Chronique | Horskh - Body

Pierre Sopor 15 janvier 2024

Over the last ten years or so, the French industrial scene has been full of excitement: new, exciting and ambitious projects have emerged and, above all, won over their audiences. Shaârghot, Moaan Exis... and, of course, Horskh, who have taken great pleasure in overshadowing the headliners with whom the trio has toured in recent years (Igorrr, Carpenter Brut, Ministry, Perturbator...), as well as making their way into the playlists of French and international DJs. A bit like Sierra, Horskh is an export product and a certified crowd-pleaser.

A third album is a tricky business: Horskh is no longer a new sensation. They have proven themselves and are now expected to confirm the high expectations we have for them. In order to grow, the band has called on the services of the staple Thibault Chaumont for mixing and mastering BODY (he worked with Carpenter Brut, Igorrr, Shaârghot...) but doesn't shake up its habits either. BODY is Horskh through and through, something that goes fast, hits hard, doesn't dawdle along the way and gets straight to the point. Bastien Hennaut, brain, voice and soul of the project, was explaining the importance of efficiency in an interview with his side-project PØGØ. He likes short tracks that don't spread themselves too thin, these discharges of energy where nothing sticks out.

BODY is a tube machine: every track hits its target. It's impossible to resist the mechanical groove of Interface, the punk energy of XLungX, the impact of the monumental Turbine On and its futuristic martial atmosphere, or the menacing despair of Useless Animal. One of Horskh's great strengths is the vocals, so human despite the effects, and the different voices Bastien uses to embody the various characters in his futuristic universe. BODY takes current themes and approaches them from a futuristic angle (interfaces, AIs, bodies whose appearances obsess us but which mutate on contact with technology...). The merciless rhythms are the perfect echo of a world where it's important to be beautiful and productive, and where efficiency (again) is the law.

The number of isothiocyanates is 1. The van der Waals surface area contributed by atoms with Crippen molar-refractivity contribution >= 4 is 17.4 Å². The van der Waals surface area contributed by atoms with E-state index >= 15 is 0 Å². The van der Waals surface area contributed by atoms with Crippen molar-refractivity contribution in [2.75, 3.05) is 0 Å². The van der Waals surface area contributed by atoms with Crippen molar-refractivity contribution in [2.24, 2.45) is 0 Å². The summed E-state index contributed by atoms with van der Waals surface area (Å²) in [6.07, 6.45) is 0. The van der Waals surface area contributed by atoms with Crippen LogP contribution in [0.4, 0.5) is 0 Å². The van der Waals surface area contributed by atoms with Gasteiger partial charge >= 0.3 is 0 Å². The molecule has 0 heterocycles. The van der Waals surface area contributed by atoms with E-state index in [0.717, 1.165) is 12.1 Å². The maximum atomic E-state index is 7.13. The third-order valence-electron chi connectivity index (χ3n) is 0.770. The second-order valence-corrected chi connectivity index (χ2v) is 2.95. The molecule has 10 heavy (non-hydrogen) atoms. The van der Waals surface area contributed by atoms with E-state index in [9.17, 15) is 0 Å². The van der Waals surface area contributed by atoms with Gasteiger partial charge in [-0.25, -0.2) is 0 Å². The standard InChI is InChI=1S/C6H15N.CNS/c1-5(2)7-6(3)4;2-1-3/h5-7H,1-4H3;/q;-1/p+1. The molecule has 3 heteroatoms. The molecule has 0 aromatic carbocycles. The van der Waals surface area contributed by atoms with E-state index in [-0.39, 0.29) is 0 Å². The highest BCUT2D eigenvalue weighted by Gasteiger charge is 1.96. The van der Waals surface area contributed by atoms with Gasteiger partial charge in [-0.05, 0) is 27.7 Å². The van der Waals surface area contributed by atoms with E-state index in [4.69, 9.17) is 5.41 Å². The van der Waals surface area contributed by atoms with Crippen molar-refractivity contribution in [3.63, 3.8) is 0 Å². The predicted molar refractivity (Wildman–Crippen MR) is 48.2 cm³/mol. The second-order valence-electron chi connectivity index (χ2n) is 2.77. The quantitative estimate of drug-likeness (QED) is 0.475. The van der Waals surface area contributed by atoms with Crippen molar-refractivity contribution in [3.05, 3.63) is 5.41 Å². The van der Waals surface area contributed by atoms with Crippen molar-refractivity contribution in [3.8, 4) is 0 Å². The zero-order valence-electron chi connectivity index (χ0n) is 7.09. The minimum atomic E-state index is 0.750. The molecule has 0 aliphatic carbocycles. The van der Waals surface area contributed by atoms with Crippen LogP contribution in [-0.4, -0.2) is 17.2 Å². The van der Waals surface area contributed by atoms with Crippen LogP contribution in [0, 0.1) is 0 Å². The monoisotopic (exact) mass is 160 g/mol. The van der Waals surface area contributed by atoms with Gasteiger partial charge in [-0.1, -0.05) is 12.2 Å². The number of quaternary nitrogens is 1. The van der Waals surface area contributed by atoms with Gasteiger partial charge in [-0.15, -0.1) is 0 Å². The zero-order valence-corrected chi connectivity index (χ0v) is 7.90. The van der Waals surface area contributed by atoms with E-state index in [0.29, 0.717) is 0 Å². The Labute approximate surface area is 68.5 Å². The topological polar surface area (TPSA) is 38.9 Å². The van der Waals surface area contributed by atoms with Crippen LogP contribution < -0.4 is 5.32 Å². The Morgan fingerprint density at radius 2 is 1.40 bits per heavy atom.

Yet  BODY is also ozzing humanity. We were talking about that infectious voice. Horskh claims an "industrial grunge" label: rather than the spleen of Alice in Chains, it's Nirvana's sense of catchiness that's been put through the machine mill here (imagine a cross between Kurt Cobain, a cyberpunk Nitzer Ebb and Combichrist, but boosted to modernity and epileptic agressivity), this way of transcribing visceral rage with a simple melody that's immediately seductive, going fast and hard while never forgetting to please the audience. The guitars have taken up more space in Horskh, so much the better, the riffs have gained in thickness and the discreet melodies bring a real relief, expressing a feeling (like alienation in Interface, for example). Horskh may be concise, but it doesn't mean it's rushed: beyond the immediate satisfaction of the big, irresistible sound, there's always this work on ambiences, these moments of respite within the tracks that create dizzying contrasts (the lulls of Do It before the authoritarian injunctions of the chorus, Distorted Again and the impression that the machine is spinning out of control at the end of the album).

With BODY, Horskh fine-tunes his sound: cathartic dances, futuristic fury, cyberpunk ambience. Screams, heavy bass and a vivacious, tortured human soul that lets its anger and frustration explode, all condensed into three minutes each time. The formula is right: Horskh have found a way to express themselves by combining modernity, richness and honesty. Above all, it's as hard-hitting as ever: this third album is an adrenaline rush that grabs you by the gut and immediately gives you that jubilant feeling of fullness. In short, they kick ass !